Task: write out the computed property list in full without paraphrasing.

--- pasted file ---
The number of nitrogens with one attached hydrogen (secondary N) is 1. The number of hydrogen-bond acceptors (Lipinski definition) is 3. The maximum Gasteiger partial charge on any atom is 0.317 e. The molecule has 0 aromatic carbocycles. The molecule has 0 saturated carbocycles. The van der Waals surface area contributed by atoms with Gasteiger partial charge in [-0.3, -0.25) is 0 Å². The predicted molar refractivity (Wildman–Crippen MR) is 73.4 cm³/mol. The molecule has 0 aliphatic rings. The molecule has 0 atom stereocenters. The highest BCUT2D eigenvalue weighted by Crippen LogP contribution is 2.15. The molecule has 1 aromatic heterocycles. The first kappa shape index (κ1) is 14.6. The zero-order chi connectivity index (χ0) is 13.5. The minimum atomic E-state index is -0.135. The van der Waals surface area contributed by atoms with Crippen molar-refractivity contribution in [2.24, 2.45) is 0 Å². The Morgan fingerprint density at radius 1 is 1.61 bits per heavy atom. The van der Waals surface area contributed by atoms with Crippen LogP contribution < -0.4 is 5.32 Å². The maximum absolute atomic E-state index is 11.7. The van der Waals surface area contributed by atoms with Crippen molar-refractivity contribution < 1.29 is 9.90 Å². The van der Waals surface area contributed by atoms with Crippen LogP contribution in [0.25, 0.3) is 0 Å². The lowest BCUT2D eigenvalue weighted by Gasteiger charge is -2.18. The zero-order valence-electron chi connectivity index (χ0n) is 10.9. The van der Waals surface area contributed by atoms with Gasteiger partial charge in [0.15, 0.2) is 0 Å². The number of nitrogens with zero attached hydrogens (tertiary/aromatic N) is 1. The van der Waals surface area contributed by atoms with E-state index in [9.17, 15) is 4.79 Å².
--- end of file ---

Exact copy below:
The number of nitrogens with one attached hydrogen (secondary N) is 1. The number of hydrogen-bond acceptors (Lipinski definition) is 3. The maximum Gasteiger partial charge on any atom is 0.317 e. The molecule has 0 aromatic carbocycles. The molecule has 0 saturated carbocycles. The van der Waals surface area contributed by atoms with Gasteiger partial charge in [-0.3, -0.25) is 0 Å². The predicted molar refractivity (Wildman–Crippen MR) is 73.4 cm³/mol. The molecule has 0 aliphatic rings. The molecule has 0 atom stereocenters. The highest BCUT2D eigenvalue weighted by Crippen LogP contribution is 2.15. The molecule has 1 aromatic heterocycles. The first kappa shape index (κ1) is 14.6. The zero-order chi connectivity index (χ0) is 13.5. The minimum atomic E-state index is -0.135. The van der Waals surface area contributed by atoms with Crippen molar-refractivity contribution in [2.24, 2.45) is 0 Å². The Morgan fingerprint density at radius 1 is 1.61 bits per heavy atom. The van der Waals surface area contributed by atoms with Crippen LogP contribution < -0.4 is 5.32 Å². The maximum absolute atomic E-state index is 11.7. The van der Waals surface area contributed by atoms with Crippen molar-refractivity contribution < 1.29 is 9.90 Å². The van der Waals surface area contributed by atoms with Crippen LogP contribution in [0.25, 0.3) is 0 Å². The lowest BCUT2D eigenvalue weighted by Gasteiger charge is -2.18. The zero-order valence-electron chi connectivity index (χ0n) is 10.9. The van der Waals surface area contributed by atoms with Gasteiger partial charge in [0.15, 0.2) is 0 Å². The number of nitrogens with zero attached hydrogens (tertiary/aromatic N) is 1. The van der Waals surface area contributed by atoms with E-state index in [9.17, 15) is 4.79 Å².